Friedman gave a trip to a supermarket as an example of Category I spending, saying that “You clearly have a strong incentive both to economize and to get as much value as you can for each dollar you do spend”

Category II spending was exampled by buying presents for Christmas or birthdays. “You have the same incentive to economize as in Category I”, Friedman wrote, “but not the same incentive to get full value for money, at least as judged by the tastes of the recipient”

Friedman described Category III spending as being like lunching on an expense account. “You have no strong incentive to keep down the cost of the lunch, but you do have a strong incentive to get your money’s worth”

Category IV spending, Friedman wrote, is like paying for someone else’s lunch out of an expense account and “You have little incentive either to economize or to try to get your guest the lunch that he will value most highly”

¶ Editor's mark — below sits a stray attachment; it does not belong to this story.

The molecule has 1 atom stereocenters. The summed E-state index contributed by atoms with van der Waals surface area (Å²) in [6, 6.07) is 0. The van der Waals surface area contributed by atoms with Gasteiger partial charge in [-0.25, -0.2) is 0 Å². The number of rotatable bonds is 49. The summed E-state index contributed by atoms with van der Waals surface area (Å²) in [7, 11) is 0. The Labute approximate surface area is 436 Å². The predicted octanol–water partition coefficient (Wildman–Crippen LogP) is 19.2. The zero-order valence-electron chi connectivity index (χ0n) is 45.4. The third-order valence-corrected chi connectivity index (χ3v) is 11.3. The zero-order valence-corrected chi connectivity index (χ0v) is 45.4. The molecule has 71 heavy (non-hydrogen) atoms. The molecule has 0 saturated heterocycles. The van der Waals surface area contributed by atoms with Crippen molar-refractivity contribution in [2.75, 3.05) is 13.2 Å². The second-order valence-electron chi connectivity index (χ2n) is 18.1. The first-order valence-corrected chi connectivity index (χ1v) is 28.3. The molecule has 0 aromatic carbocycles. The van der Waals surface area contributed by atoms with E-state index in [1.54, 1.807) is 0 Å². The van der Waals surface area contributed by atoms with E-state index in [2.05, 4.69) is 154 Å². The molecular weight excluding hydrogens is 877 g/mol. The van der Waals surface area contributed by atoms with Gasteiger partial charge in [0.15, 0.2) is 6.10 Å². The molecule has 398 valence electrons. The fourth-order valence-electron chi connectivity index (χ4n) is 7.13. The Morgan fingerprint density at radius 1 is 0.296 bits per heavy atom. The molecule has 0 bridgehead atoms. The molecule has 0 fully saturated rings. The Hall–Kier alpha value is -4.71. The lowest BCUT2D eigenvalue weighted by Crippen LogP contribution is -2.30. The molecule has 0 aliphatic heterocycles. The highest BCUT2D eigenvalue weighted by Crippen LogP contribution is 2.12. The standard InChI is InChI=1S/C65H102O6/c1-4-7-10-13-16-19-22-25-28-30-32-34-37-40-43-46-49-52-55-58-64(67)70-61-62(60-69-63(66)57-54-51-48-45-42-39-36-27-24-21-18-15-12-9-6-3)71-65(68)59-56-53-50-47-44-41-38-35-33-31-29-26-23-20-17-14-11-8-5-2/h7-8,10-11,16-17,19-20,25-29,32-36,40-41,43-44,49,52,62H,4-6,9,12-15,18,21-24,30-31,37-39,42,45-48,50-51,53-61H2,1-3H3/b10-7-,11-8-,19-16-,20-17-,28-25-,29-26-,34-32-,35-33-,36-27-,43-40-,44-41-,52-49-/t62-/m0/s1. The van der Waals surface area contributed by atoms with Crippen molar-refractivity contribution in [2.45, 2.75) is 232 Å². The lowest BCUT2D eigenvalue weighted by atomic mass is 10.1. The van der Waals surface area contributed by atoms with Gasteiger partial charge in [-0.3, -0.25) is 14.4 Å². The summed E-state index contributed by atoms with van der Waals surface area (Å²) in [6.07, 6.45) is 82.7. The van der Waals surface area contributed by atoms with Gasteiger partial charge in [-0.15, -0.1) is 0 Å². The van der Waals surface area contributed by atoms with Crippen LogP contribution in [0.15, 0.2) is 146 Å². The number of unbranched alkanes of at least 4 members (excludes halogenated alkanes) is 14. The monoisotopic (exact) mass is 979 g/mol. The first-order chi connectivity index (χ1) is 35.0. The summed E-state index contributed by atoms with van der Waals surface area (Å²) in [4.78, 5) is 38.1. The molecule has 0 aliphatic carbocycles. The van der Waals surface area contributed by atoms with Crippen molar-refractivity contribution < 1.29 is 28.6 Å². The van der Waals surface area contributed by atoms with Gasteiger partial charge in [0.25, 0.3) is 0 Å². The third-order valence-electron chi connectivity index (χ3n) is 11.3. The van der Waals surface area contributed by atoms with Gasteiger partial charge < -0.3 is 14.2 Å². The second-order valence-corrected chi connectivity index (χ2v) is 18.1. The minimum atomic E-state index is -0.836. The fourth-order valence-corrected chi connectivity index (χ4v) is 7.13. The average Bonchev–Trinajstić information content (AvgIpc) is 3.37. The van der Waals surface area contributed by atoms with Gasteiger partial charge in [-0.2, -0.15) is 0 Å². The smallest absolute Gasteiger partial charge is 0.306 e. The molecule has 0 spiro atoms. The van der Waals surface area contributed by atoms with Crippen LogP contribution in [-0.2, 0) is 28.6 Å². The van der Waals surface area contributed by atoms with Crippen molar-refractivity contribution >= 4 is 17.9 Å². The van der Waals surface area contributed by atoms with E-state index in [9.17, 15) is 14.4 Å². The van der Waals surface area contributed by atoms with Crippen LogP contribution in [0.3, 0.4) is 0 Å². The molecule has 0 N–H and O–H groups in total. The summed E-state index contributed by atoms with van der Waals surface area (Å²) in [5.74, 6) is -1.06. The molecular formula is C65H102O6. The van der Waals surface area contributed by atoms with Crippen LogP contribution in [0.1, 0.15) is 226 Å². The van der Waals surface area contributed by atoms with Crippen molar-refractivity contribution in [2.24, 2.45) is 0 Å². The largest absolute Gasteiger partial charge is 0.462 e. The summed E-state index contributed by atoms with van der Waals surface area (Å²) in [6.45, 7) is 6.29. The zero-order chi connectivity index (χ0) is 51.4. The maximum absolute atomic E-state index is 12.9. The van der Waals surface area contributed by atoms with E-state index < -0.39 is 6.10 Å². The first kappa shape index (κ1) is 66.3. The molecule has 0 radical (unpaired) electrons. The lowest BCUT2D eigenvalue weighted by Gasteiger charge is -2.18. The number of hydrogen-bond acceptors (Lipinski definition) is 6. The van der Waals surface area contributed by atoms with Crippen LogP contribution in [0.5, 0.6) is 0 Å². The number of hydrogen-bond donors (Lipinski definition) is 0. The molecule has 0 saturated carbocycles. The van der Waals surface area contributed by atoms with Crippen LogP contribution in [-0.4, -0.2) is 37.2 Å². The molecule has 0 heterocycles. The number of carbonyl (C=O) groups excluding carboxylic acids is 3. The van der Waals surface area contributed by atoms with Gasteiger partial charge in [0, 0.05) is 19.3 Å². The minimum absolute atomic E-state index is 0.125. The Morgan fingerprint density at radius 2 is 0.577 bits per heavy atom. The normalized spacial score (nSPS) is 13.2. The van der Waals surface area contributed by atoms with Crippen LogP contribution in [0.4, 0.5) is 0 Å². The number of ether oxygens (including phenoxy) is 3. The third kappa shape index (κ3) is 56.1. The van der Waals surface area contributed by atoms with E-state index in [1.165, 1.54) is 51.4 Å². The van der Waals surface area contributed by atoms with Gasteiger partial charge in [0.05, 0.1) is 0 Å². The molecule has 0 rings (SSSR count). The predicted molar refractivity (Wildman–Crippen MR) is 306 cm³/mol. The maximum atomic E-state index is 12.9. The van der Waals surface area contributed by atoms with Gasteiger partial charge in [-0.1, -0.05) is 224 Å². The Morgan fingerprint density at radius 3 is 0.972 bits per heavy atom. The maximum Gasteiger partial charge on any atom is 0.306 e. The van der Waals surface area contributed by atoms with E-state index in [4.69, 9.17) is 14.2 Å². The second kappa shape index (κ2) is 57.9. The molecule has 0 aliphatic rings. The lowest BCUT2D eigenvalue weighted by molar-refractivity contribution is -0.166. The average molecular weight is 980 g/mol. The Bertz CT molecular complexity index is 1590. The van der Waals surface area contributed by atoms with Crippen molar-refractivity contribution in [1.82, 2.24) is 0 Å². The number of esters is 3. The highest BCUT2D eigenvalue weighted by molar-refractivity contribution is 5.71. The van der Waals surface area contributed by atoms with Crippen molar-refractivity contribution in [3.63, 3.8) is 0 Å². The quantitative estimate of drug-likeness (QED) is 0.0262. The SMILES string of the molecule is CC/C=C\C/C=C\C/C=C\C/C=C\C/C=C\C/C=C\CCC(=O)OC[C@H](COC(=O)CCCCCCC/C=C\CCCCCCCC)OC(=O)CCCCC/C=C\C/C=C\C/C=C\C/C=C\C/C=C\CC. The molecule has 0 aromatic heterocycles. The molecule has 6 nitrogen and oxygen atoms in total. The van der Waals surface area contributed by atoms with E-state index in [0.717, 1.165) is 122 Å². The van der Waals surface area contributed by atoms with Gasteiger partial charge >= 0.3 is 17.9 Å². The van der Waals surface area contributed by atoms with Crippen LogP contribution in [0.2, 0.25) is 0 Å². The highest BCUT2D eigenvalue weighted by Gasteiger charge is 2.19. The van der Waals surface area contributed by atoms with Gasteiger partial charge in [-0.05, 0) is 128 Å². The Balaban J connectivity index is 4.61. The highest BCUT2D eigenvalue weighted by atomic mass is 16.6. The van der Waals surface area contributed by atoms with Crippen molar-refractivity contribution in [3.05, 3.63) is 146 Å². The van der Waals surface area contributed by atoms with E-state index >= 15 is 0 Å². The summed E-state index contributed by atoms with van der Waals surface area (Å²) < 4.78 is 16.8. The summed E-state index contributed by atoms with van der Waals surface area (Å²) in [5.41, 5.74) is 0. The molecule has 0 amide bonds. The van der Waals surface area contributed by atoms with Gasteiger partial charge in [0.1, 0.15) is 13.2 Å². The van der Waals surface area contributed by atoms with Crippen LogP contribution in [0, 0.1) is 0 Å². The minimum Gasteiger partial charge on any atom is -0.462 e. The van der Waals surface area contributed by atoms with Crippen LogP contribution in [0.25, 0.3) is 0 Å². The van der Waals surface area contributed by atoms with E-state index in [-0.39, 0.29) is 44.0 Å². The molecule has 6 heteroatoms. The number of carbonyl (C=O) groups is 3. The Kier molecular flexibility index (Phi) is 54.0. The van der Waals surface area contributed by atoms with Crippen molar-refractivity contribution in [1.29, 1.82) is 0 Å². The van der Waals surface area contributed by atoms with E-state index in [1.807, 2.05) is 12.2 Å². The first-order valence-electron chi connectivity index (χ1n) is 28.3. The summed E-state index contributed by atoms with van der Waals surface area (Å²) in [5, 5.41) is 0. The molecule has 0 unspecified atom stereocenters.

Yet it is into this last category that all government spending falls. As D R Myddelton wrote in ‘They Meant Well’, a look at some similar examples of government profligacy in Britain, “Making a profit is the raison d’être of commercial enterprise, and company directors must account to shareholders for their success or failure in doing so. Government quasi-commercial projects may aim to make a profit, but if they fail, taxpayers have to pick up the tab”

Governments are not incentivised to get value for taxpayers’ money because they have no skin in the game. Hence debacles like Solyndra.